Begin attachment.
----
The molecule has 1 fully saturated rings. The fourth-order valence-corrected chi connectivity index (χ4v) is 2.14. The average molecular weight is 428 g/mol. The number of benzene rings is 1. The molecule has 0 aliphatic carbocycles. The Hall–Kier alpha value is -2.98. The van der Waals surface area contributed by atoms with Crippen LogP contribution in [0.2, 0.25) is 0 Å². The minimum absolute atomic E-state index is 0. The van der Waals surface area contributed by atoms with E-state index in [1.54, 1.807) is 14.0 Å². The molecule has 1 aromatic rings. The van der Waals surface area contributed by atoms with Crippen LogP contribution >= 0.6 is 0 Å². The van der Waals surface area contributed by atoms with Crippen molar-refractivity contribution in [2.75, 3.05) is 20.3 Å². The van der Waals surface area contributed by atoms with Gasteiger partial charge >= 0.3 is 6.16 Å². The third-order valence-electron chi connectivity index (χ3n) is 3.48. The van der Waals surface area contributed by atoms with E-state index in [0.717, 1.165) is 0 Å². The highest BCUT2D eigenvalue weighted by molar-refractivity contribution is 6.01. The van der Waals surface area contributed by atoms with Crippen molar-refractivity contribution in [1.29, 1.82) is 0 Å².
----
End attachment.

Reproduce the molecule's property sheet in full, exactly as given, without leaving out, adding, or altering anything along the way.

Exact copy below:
The molecule has 1 fully saturated rings. The fourth-order valence-corrected chi connectivity index (χ4v) is 2.14. The average molecular weight is 428 g/mol. The number of benzene rings is 1. The molecule has 0 aliphatic carbocycles. The Hall–Kier alpha value is -2.98. The van der Waals surface area contributed by atoms with Crippen LogP contribution in [0.2, 0.25) is 0 Å². The minimum absolute atomic E-state index is 0. The van der Waals surface area contributed by atoms with E-state index in [1.54, 1.807) is 14.0 Å². The molecule has 1 aromatic rings. The van der Waals surface area contributed by atoms with Crippen LogP contribution >= 0.6 is 0 Å². The van der Waals surface area contributed by atoms with Crippen molar-refractivity contribution in [2.75, 3.05) is 20.3 Å². The van der Waals surface area contributed by atoms with Gasteiger partial charge >= 0.3 is 6.16 Å². The third-order valence-electron chi connectivity index (χ3n) is 3.48. The van der Waals surface area contributed by atoms with E-state index in [0.717, 1.165) is 0 Å². The highest BCUT2D eigenvalue weighted by molar-refractivity contribution is 6.01. The van der Waals surface area contributed by atoms with Crippen molar-refractivity contribution in [1.29, 1.82) is 0 Å².